We live in a society filled with technology, cluttered with perceived perfection, bombarded with selifes. We’ve become obsessed with how we are perceived online. Hours of our weeks, sometimes days, are spent on social media sites seeking everything from companionship to inspiration, everything we used to find offline in the so-called “real world”. This is our world today, this is our generation and our future generations. This is what we’re working with.
Social media has become a huge part of who we are, or who we want to be. How we want to be perceived, how we want to design our virtual personas. We use our best photos in our profiles, we showcase our best qualities. We tell hundreds of acquaintances and strangers what we’re thinking, what we’re watching, who we’re with, what we’re doing. Hundreds of acquaintances and strangers read every word of it.
It isn’t all bad. We’re all in this together, right? We’re all hilariously and hopelessly addicted to this form of social interaction. I’ve found support through groups of first-time-moms after my first child was born, groups of photographers eager and willing to provide constructive criticism, groups of like-minded social workers sharing ideas, inspiration, and providing support to one another.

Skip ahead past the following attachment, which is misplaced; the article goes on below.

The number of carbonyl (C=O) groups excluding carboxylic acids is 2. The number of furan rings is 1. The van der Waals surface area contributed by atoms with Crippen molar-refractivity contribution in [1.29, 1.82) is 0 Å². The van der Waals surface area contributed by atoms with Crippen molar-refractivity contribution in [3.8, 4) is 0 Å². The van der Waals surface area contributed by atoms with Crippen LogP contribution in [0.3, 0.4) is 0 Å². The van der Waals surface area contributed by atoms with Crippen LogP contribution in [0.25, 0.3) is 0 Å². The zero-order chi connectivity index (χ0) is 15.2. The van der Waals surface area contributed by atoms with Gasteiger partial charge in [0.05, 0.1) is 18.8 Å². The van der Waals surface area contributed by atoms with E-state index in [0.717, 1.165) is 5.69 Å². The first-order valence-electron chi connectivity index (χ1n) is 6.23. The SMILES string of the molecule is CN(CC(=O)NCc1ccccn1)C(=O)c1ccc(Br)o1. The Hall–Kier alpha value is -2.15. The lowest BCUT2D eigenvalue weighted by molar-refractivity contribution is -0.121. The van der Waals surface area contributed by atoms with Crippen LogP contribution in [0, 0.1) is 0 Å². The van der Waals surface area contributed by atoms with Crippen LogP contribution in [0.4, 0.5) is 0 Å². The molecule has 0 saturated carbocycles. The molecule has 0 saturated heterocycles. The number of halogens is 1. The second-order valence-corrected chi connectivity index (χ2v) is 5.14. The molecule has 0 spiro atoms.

But what happens when our virtual presence begins to outweigh real-life and starts to negatively affect our emotions? When we post a picture that doesn’t get any likes? When our tweets result in harassment? When we become hyper-focused on what’s happening on our screens and forget to step away?
“For those who post status updates, the reinforcements keep coming in the form of supportive comments and likes. And of course we know that behaviors that are consistently reinforced will be repeated, so it becomes hard for a person who has developed this habit to simply stop” (Medical News Today).
Can we stop? Are we reliant on these reinforcements?
Am a a horrible photographer because I don’t have many likes on my facebook page? If I have thousands of likes, does that mean I’ve “made-it”?
A few years ago I started participating in what I called Facebook-Free Fridays. I spent the time that I would have otherwise spent on social media doing other things, like trying a new hobby or working on homework. This was a huge eye opener for me for two reasons: One: it was HARD to step away, harder than I had imagined it might be. This in itself is scary because we often don’t even realize what a huge part of our daily lives social media has become. Two: the amount of free time I found when I stepped away was astounding. Think there’s not enough time in the day? Disconnect and see what happens.
Think you’re not good enough? Disconnect and see what happens.
Medical News Today (2015). Social Media: how does it affect our mental health and well-being? Retrieved fromhttp://www.medicalnewstoday.com/articles/275361.php